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Texas congressman: Overflow shelters for unaccompanied children could remain open indefinitely

If they were restaurants, Congressman Burgess said on Inside Texas Politics, they would be shut down for occupancy violations.

DALLAS — U.S. Rep. Michael Burgess, M.D., R-Pilot Point, said overflow shelters for unaccompanied children entering the country could stay open indefinitely.

“I’ve never seen anything quite like this,” said Congressman Burgess on Inside Texas Politics.  “It has never been this bad. If the past is any indication, they will be open for some time.”

Burgess has made multiple trips over the years to the Rio Grande Valley as wave after wave of undocumented immigrants have poured into the United States.

He sits on the House Energy and Commerce Committee which has oversight of the U.S. Dept. of Health and Human Services. That’s the federal agency that operates the overflow shelters for unaccompanied migrant children.

Burgess said the backlog to process unaccompanied minors means the children are staying in border patrol facilities for days and even weeks, well beyond the mandated limit of 72-hours to move them into shelters.

If they were restaurants, the congressman said on Inside Texas Politics, they would be shut down for occupancy violations. With such an influx of unaccompanied children, Burgess said he doesn’t think the shelters in Dallas and Midland, run by the department of health and human services, closing down anytime soon.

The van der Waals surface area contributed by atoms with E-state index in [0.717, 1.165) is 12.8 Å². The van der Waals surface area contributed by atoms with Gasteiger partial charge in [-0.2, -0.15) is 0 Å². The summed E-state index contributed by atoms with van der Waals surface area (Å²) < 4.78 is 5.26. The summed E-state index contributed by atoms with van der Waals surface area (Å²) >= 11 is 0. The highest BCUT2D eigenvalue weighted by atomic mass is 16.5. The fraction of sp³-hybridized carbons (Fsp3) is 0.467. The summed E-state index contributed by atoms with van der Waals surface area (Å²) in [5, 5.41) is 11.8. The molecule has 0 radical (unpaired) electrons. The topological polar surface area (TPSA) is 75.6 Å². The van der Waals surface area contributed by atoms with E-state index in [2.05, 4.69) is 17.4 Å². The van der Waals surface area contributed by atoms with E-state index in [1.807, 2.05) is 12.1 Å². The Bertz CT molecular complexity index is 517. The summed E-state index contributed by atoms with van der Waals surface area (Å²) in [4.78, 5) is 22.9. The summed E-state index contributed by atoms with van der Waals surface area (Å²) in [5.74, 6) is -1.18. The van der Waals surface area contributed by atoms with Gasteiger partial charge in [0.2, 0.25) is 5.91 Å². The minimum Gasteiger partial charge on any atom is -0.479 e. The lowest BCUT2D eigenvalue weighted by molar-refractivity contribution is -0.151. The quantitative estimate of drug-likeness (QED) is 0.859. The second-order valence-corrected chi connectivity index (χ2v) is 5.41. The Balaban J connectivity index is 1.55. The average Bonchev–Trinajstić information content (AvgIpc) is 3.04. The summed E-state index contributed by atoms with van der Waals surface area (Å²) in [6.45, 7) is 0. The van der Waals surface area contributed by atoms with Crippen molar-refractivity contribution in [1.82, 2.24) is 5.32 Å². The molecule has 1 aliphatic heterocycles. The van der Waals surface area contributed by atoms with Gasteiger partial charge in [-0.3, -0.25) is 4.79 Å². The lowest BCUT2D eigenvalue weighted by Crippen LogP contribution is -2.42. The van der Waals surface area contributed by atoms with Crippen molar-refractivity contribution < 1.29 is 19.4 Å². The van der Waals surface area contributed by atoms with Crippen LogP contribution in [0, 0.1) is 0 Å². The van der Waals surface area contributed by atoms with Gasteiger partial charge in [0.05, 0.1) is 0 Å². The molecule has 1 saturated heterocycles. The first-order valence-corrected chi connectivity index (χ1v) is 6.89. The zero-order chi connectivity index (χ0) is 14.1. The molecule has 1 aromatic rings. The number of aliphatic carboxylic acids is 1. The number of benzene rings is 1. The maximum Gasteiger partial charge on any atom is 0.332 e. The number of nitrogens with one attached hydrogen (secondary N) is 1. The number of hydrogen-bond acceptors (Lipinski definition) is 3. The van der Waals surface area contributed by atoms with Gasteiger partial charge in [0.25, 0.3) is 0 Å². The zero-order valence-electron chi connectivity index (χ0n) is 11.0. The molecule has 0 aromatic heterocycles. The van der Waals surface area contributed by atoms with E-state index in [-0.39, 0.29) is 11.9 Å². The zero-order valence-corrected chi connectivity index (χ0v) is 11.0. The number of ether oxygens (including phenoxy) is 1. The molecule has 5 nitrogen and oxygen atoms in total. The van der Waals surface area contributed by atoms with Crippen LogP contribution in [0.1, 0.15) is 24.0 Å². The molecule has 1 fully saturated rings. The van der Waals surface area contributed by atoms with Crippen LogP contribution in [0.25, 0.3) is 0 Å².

The Republican joined the television program from Washington, D.C where much of the debate remains centered on President Biden’s $2 trillion infrastructure proposal.  

Called the “American Jobs Plan,” it designates $115 billion for traditional infrastructures, such as roads and bridges. But the president argues that ‘infrastructure’ must be broadened beyond the traditional definition. That has emerged as a divisive point for Republicans. The president’s plan also includes funding such as $100 billion to expand high-speed broadband, particularly in rural areas. It would also set aside $100 billion each to improve schools and electric grids.

When asked if he or anyone in his office has reached out to the White House to ask for any specific projects in his district, the Congressman said: "They are not answering our phone calls."

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